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Congratulations are in order for the folks who've built IT-Lifeline into a top-drawer tech services company, making it an attractive target for an acquisition.
Especially worth a call-out is Steve Tabacek, who started the Liberty Lake private company in 2002, taking it beyond simple backup to the integrated providing of business continuity services and disaster risk assessment.
Here's one of our first articles about IT-Lifeline, from our former tech section SR TXT, dated September 2003.
Tabacek was the founding guy and the person who pushed the company forward during its earliest leaner years. Though he left IT-Lifeline two years ago to start CXOWare, another Spokane firm, his role was pivotal in keeping the company growing.
A Texas firm, Rentsys Recovery Services, acquired IT-Lifeline and plans to keep the operation going in Liberty Lake, according to today's SR story from our business pages.
The 2003 story wasn't that brilliantly written, either. I'm just enjoying thinking back to 2003 when the Spokane economy wasn't especially strong and the idea of a new company tackling the disaster-recovery area seemed very promising, to me anyway.
Spokane tech startup CXOWARE has landed its first round of outside funding — a total of $1.25 million from an overseas investor and three regional venture funds.
CXOWARE provides software tools used by large and mid-sized companies to analyze financial risk and other risks that could disrupt their businesses.
Company CEO Steve Tabacek said the funding includes roughly $1 million from Belgian entrepreneur and mathematician Henry Beker. Beker was a founder of U.K.-based information security company Baltimore Technologies.
Beker now has a seat on the CXOWARE board, said Tabacek.
An additional $250,000 came from Spokane Angel Alliance, Spokane’s Inland TechStart Fund and one member of the Seattle Alliance of Angels.
Tabacek started and helped grow Liberty Lake-based IT-Lifeline, a business continuity and recovery services provider. Tabacek still owns 30 percent of that company, but left three years ago when the board wanted a new CEO.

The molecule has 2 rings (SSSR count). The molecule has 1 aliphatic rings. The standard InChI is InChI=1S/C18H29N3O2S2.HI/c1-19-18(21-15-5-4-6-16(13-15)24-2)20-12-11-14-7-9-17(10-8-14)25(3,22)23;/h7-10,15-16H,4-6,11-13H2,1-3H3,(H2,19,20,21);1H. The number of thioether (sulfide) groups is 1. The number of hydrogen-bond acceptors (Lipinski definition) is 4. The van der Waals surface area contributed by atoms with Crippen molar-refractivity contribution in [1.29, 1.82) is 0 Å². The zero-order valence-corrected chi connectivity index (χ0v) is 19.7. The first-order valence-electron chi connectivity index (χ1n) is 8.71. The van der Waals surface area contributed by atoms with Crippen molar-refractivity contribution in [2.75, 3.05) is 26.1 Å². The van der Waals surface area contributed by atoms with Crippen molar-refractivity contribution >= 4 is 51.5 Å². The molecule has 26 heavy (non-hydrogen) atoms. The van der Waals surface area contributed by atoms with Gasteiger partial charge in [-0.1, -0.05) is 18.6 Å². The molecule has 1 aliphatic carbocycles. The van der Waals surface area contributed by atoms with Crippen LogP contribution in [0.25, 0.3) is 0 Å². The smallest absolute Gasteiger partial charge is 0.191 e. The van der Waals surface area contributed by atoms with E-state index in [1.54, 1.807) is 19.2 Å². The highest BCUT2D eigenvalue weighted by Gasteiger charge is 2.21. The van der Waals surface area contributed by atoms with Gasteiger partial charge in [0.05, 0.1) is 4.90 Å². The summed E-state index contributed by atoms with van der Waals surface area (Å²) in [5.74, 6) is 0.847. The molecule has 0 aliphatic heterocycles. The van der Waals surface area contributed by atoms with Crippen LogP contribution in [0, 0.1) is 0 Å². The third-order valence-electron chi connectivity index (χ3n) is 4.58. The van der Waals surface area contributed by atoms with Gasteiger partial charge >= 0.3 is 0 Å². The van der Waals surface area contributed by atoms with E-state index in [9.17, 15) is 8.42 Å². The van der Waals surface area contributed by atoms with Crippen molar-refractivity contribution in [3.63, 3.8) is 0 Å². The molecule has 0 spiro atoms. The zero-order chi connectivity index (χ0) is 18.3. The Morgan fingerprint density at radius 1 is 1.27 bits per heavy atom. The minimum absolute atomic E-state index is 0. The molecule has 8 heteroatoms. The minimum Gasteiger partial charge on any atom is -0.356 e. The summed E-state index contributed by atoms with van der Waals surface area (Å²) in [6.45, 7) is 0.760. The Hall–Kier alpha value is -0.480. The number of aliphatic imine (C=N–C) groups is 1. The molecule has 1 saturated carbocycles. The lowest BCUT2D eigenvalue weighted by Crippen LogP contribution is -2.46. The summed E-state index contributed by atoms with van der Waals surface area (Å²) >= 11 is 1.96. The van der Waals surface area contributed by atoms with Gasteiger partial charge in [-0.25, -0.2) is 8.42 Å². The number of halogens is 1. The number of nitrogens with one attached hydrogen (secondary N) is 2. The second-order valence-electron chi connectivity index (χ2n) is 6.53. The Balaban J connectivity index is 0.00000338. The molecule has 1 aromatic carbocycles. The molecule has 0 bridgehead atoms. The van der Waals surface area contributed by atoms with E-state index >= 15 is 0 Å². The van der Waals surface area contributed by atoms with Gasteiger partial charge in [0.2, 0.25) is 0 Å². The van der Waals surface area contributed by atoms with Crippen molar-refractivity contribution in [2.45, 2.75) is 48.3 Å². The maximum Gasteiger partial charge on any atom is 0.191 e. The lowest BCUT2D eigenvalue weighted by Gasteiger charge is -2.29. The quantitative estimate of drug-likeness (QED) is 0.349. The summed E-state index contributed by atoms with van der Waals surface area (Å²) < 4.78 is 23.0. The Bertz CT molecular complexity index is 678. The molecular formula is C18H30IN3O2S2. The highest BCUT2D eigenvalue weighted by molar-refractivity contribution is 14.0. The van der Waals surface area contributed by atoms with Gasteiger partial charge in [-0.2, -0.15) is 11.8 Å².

In early 2011 Tabacek and colleague Jack Jones teamed up to start the new company. Jones, a former chief information security officer with Nationwide Insurance, developed a prototype of an analytic tool that would identify the critical areas of business vulnerability.
Those concerns include theft, cyber fraud, external issues like hostile takeover, disruption of the supply chain and other factors. Jones’s breakthrough was coming up with a detailed tool that could estimate a company’s risk, in monetary terms, Tabacek said.
Companies, many of them in the financial services sector, now need to identify risk potential and find ways to prioritize risk mitigation budgets and manage that exposure, Tabacek said.
The company has a staff of five with offices in the McKinstry Innovation Center east of downtown Spokane. Tabacek said the headcount will grow to eight in the next 30 days as the investment is applied to stronger marketing and business development.
The first year and half, CXOWARE relied primarily on his own and Jones’s funding, Tabacek said.
The partners used a Pullman tech company, Integrated Engineering Solutions, to develop the software-as-a-service used by customers. By 2013 Tabacek said they had a dozen paying customers, most of them in financial services and the energy sector.
That success set the stage for seeking outside investment, Tabacek added.
“Risk management and risk reduction are huge right now for public companies in health care, energy and even the non-public sector,” Tabacek
Liberty Lake's IT-Lifeline has announced it's become the first company to offer a cloud-based disaster recovery option over Amazon Web Services (AWS). AWS is Amazon's rentable online cloud service that gives companies computing capacity on an as-needed basis.